COMPANY LIMITED BY GUARANTEE
HAVING NO SHARE CAPITAL BUT WITH SHARES

This is similar to the form of guarantee company that was permitted in the UK prior to the 1900 UK Companies Act. Members' liability here is limited to the amount of their guarantee, the shares merely providing a method of determining relevant members' interests within the company. The company would be incorporated under the Companies Act (Cap. 285) since it may not be incorporated under the International Business Companies Act. To be regarded as a charity its objects would need to be exclusively charitable as a matter of British Virgin Islands law.

The company would be obliged to have a registered office in the British Virgin Islands to which communications and notices may be addressed. Details of the registered office must be notified to the Registrar and the name of the company must affix its name conspicuously on the outside of such registered office.

The company would be obliged to hold a general meeting at least once a year. In the event that the company was wound up, members' liability would be limited to the amount guaranteed by them. As a matter of British Virgin Islands law, this liability remains for one year after their ceasing to be members of the company.

The company would not have to file an annual return and accordingly, the names of the members would not be a matter of public record. The company's articles would have to state the number of members with which the company proposed to be registered and the company would be obliged to serve notice of any increase to the Registrar.

The company would be obliged to keep a register of members at its registered office, which would be open to inspection gratis, by any member upon request and by any other person upon payment of the sum of US$0.24. The company would have to maintain a register of directors and would be obliged to file the same with the Registrar of Companies and notify him of any changes to it. If the company was constituted as a private company, it would be required to have a minimum of two members at all times. The company would not be required to file any audited accounts with the Registrar of Companies. If the company is to be a charity, its articles would need to be structured in such a way as to ensure that its shareholders receive no dividends and are not entitled to any benefits, for example, on a winding up.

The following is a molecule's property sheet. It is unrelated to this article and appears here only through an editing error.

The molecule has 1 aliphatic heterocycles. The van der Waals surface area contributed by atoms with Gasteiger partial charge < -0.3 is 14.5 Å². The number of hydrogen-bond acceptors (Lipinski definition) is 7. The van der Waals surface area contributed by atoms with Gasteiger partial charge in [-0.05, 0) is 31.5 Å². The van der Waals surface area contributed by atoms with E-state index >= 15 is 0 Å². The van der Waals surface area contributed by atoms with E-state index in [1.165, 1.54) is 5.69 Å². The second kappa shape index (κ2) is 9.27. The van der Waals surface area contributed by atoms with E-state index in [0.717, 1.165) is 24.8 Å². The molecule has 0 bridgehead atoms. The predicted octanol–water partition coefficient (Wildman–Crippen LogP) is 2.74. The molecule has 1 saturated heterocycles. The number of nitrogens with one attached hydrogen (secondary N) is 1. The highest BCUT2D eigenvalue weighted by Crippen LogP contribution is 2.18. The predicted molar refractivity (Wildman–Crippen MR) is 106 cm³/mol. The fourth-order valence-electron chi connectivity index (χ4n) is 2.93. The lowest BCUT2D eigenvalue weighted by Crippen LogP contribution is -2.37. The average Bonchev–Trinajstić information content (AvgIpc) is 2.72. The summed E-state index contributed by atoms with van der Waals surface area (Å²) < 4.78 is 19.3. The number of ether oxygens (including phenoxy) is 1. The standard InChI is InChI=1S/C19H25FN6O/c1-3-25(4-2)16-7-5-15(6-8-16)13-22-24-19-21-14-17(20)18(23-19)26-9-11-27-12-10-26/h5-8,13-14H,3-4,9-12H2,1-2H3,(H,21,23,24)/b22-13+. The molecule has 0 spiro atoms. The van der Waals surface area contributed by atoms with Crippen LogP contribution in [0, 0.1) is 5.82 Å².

GENERAL COMMENTS
With respect to companies incorporated under the Companies Act (C-E above), please note that:

The Companies Act specifically allows that if an association to be formed as a limited company is to be formed for promoting commerce, art, science, religion, charity or any other useful object, and intends to apply its profits, if any, other income in promoting its objects, and to prohibit the payment of any dividend to its members, the Registrar may allow registration of the company without the word "Limited" as part of its name; and

Companies Act companies are subject to income tax in the British Virgin Islands. If the company is deemed to be "resident" in the British Virgin Islands (which depends on from where the company is managed and controlled), it will pay income tax at 15% on its worldwide income. A company which is deemed non-resident is only liable to tax at 15% upon the profits arising or received in the British Virgin Islands. If a company is resident, but is an "offshore trading company", meaning that 90% of its profits arise from business carried on exclusively outside the British Virgin Islands, it is only liable to pay income tax at the rate of 1%. However, companies which are charities are generally exempt from income tax (other than that on any income from any trade or business carried on by the charity).

BVI GUARANTEE COMPANY FORMATION
- The incorporation of a BVI guarantee company normally takes 2 to 5 working days.
- Search name availability for your BVI guarantee company.
- Payment of first year's government fees.
- No documents to sign.
- Applicant appointed as company founding Director.
- Applicant appointed as company Member.
- Company Member & Director appointed electronically.
- Preparation & filing of Memorandum & Articles of Association at Registry.
- Registered Agent & Registered Office fees for the first year.
- The following documents will be delivered via FedEx or DHL:
- Certificate of Incorporation.
- Printed bound copy of Memorandum & Articles of Association.
- Minutes of the First Meeting of the Board of Directors.
- Register of Members.
- Register of Directors, Secretaries.
- Company seal.